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Maclean’s magazine adds Memorial contingent

By Heidi Wicks

Dr. Dale Kirby

A Faculty of Education member at Memorial will be a regular contributor to Maclean’s On-campus website.

Dr. Dale Kirby has been writing his post-secondary blog since January 2007. The blog is devoted to the identification and discussion of major issues, politics, practices and problems in post-secondary education in Newfoundland and Labrador, Canada, and beyond.

But starting in mid-July, the address will move from to www.maclean’

“I think there’ll be a synergistic relationship,” said Dr. Kirby, agreeing that his hits will likely significantly increase. “A national newspaper’s website would naturally get a lot more activity than my own blog would. People who are reading the other bloggers on Maclean’s or even just articles on Maclean’s will have an encounter with my blog.”

Maclean’s began its blog in February 2007. It includes several bloggers, including high school students reporting on the transition into university, several undergraduate students, and also Tony Keller, the managing editor of Special Projects with Maclean’s On-campus, who oversees the magazine’s four issues specifically devoted to higher education.

Mr. Keller wasn’t sure how he initially stumbled across Dr. Kirby’s blog, but cited him as an obvious choice for Canada’s only news site devoted specifically to higher education.

“Dale is a very important blogger in post-secondary education in Canada, and an important source of information,” said Mr. Keller. “He’s very much on top of the news, he’s obviously reading very widely and he is pulling out topics that are significant. And he’s not only finding the information, but because of his
background he’s able to make connections among different stories, and he can make that translation from information to knowledge. I’m really looking forward to having him.”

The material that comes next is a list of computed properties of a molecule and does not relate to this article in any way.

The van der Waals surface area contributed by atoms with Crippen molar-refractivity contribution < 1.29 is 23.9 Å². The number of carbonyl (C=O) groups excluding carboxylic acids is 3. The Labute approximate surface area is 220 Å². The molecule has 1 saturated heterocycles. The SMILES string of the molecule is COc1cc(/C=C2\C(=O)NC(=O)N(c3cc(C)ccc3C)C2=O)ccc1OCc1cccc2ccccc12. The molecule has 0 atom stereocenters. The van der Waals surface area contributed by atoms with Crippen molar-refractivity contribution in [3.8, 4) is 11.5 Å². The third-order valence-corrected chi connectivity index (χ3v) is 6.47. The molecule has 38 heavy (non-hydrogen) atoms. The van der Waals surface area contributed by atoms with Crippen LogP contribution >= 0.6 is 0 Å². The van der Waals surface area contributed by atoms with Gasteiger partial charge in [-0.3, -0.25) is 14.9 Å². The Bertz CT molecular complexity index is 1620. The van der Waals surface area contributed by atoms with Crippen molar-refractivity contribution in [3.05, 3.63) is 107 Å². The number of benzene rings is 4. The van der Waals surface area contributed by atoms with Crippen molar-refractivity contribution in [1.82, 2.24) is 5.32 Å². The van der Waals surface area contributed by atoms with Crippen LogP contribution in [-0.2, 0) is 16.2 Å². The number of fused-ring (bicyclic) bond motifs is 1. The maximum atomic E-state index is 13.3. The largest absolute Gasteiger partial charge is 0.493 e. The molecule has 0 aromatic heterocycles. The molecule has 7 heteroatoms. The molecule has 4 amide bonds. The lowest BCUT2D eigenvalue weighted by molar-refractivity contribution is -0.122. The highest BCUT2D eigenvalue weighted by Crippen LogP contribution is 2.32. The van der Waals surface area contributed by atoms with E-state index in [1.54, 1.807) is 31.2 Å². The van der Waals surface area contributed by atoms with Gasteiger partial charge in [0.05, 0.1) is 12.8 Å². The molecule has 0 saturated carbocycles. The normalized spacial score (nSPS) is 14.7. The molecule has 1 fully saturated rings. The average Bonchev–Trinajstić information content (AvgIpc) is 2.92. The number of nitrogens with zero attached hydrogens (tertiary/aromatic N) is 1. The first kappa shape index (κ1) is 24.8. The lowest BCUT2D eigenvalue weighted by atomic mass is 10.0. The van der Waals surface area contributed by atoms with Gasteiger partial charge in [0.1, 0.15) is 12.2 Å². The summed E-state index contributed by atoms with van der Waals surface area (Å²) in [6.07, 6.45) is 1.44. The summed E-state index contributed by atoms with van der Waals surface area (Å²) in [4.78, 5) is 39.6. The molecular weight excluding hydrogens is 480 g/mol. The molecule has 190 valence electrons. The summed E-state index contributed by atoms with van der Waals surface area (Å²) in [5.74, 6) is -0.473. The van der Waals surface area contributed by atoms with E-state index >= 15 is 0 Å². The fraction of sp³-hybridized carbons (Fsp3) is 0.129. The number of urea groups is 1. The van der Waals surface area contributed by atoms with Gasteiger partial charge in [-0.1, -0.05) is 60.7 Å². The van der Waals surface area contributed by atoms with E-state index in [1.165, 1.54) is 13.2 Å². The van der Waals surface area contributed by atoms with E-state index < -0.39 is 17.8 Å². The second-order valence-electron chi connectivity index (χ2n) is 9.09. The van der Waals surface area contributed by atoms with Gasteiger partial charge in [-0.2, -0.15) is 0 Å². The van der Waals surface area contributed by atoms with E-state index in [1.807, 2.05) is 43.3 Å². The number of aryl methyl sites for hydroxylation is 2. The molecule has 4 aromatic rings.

Dr. Kirby admitted that although it’s tricky to maintain the site while so busy with other writing and presentations, but also confessed that his new addiction keeps him going.

“It can be difficult to put substantive things on there every day, especially when you’re travelling,” said Dr. Kirby, adding that he has little trade secrets (which he refuses to reveal) that keep him writing every day. “I managed to blog while I was in Dublin, while I was in Budapest recently. So I’m kind of hooked. It’s become part of what I do every day. I feel like I’m contributing based on the number of readers I get on a daily basis, I feel that it’s an outlet for my own creativity.”

He added that daily writing practices are good exercise for the cerebral cortex. “Sometimes I’m just reporting the news, but other times it’s just that little bit of micro writing every day. It’s good practice for someone who’s in my practice,” he said.

Increased readership is a good thing, both for Dr. Kirby and Memorial. “My philosophy from the beginning has been to try and bring my academic work and issues and recent research to an audience that’s broader than my colleagues and students,” he said. “I would love for more people to know about our post-secondary program. The people teaching here are very knowledgeable. I’d like for students (across the country) who are interested in this kind of academic work to know that we have quite substantive work in our programs.”